linked Mr. Hasan’s attack to terrorism.
Dzhokhar and Tamerlan Tsarnaev, the brothers responsible
for the Boston Marathon bombings in 2013, settled in the
United States after their parents were granted political
asylum, which involves a less extensive vetting process than
the program for Syrian and Iraqi refugees.
At the time of the Boston bombings, which killed three people
and injured more than 260, Dzhokhar Tsarnaev was a
naturalized American citizen, and Tamerlan had a green card.
Attacks by Foreign Residents
Since 2001, “hardly any foreign-born have committed (or
tried to commit) terrorism in (or on the way to) the U.S.,”
John Mueller, a political scientist at Ohio State and the Cato
Institute who tracks terrorism in the United States, wrote in
Umar Farouk Abdulmutallab, a Nigerian man who tried to
detonate explosives in his underwear during a flight from
Amsterdam to Detroit in 2009, had a tourist visa. Richard C.
Reid, who tried to detonate explosives in his shoes on a flight
from Paris to Miami in 2001, is a British citizen, and would
not have needed a visa to enter the United States.
In a speech after the attack in San Bernardino, Mr. Obama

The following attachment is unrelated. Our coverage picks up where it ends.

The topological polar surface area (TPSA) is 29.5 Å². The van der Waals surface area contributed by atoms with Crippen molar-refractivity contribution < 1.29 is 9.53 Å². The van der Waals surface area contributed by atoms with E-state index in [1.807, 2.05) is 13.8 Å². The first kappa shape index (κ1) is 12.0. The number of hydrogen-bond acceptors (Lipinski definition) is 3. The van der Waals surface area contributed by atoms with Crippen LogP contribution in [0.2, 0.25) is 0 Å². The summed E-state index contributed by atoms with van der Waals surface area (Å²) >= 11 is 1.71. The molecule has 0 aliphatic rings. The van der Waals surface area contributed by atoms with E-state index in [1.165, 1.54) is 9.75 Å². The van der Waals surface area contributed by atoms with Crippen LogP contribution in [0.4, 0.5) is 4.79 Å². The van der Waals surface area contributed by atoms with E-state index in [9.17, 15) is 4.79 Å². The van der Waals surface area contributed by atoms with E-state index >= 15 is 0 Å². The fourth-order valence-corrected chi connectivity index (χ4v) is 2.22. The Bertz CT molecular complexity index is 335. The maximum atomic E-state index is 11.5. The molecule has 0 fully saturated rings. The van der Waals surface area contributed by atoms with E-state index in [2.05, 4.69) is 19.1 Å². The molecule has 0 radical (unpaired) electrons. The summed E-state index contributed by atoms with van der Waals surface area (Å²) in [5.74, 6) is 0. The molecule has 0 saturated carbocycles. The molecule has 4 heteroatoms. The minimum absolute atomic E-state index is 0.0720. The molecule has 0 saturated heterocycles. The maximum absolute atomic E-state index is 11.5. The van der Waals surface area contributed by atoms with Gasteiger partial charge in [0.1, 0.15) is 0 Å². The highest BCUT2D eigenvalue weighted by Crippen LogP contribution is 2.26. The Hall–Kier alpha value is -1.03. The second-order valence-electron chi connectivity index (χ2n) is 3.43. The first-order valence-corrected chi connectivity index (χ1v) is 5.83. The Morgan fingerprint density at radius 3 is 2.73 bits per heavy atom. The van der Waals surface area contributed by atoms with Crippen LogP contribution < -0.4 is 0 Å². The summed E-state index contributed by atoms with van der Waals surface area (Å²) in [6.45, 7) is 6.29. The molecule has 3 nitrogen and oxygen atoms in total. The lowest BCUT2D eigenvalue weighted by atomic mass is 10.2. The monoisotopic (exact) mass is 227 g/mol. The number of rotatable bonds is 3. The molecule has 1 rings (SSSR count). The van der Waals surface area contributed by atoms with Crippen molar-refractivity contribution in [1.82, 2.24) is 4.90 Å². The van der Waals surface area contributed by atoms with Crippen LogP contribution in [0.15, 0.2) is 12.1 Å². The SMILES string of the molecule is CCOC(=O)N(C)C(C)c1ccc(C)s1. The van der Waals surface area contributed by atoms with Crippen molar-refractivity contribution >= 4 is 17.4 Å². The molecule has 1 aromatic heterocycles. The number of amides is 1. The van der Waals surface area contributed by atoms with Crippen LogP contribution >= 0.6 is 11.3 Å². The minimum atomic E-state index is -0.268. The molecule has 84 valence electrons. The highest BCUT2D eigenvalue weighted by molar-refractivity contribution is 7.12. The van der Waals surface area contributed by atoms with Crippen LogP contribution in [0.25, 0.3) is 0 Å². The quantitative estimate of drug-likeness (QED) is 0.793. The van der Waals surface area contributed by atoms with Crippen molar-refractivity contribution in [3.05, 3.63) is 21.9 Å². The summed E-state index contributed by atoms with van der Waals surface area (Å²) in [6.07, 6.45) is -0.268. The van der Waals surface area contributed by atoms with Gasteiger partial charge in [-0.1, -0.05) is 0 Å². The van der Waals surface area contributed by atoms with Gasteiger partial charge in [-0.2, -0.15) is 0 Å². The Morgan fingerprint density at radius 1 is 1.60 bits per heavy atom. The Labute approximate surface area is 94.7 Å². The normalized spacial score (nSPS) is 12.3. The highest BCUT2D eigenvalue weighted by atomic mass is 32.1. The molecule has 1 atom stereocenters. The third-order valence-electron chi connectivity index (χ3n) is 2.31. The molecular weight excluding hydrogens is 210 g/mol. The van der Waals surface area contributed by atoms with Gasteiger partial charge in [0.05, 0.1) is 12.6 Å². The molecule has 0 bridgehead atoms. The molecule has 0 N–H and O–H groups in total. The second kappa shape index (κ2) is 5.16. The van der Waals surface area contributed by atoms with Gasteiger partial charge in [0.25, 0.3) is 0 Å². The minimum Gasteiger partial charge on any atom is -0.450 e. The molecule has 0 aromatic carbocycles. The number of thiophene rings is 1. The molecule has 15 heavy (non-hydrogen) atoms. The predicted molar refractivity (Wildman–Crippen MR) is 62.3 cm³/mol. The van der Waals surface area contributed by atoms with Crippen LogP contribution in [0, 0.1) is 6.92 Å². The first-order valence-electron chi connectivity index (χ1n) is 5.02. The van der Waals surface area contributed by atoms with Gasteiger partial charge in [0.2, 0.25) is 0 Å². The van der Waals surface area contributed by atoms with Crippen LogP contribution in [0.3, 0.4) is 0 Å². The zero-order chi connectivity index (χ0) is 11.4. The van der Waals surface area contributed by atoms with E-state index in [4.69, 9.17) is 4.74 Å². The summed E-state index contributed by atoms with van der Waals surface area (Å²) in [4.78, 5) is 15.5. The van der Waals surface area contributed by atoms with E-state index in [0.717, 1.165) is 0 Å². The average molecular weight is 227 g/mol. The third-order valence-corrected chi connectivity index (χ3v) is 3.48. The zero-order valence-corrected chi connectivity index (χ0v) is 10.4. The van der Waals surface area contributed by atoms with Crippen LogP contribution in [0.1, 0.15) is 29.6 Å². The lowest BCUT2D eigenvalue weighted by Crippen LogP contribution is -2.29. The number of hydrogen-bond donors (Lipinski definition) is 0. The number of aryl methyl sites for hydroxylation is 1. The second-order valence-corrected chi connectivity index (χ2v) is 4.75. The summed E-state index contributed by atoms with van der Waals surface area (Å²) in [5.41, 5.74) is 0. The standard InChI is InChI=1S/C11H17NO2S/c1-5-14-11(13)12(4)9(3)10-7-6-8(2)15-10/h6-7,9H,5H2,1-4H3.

said he was working with Congress to strengthen screening of
those who come to the United States without a visa, “so that
we can take a hard look at whether they’ve traveled to war
Most Prominent Attacks Linked to Extremist Islam
Charged with murdering three men in
Washington State and one in New Jersey.
Nidal Malik Hasan
Nadir Hamid Soofi
Charged with first-degree murder in the
beheading of a co-worker in Oklahoma.
The two brothers were responsible for the
Boston Marathon bombings in 2013. Three
people were killed and more than 260 were
injured; an M.I.T. police officer was killed
during the subsequent manhunt.
Killed one soldier and wounded another at
a military recruiting center in Little Rock,
Killed 13 people and wounded dozens of
others in a shooting at Fort Hood in Texas.
Shot and killed one person and wounded
five others at the Jewish Federation of
Fatally shot two people at the El Al ticket
counter at Los Angeles International
Mr. Simpson and Mr. Soofi opened fire
outside a gathering in Garland, Tex., that
showcased artwork and cartoons depicting
the Prophet Muhammad. Both men were
killed by the police. Mr. Kareem was later
charged with helping plan the attack.
Abdul Malik Abdul
Zale H. Thompson
Attacked police officers with a hatchet in
Planted a car bomb in Times Square.
Fired shots at five military buildings in the
Washington area, including the Pentagon.
Tried to detonate explosives sewn into his
underwear on a Detroit-bound airliner on
Drove a sport utility vehicle through a
crowded common area at the University of
North Carolina at Chapel Hill.
Richard C. Reid,
Tried to detonate explosives in his shoes
during a flight from Paris to Miami.
No visa needed
Syed Rizwan Farook
Killed four Marines and one sailor at a
military recruiting office in Chattanooga,
Killed 14 people and wounded 21 others at a
social services center in San Bernardino,
Correction: An earlier version of this chart misstated the number of people killed during an attack at a military recruiting center in Chattanooga. It was five,
More on NYTimes.com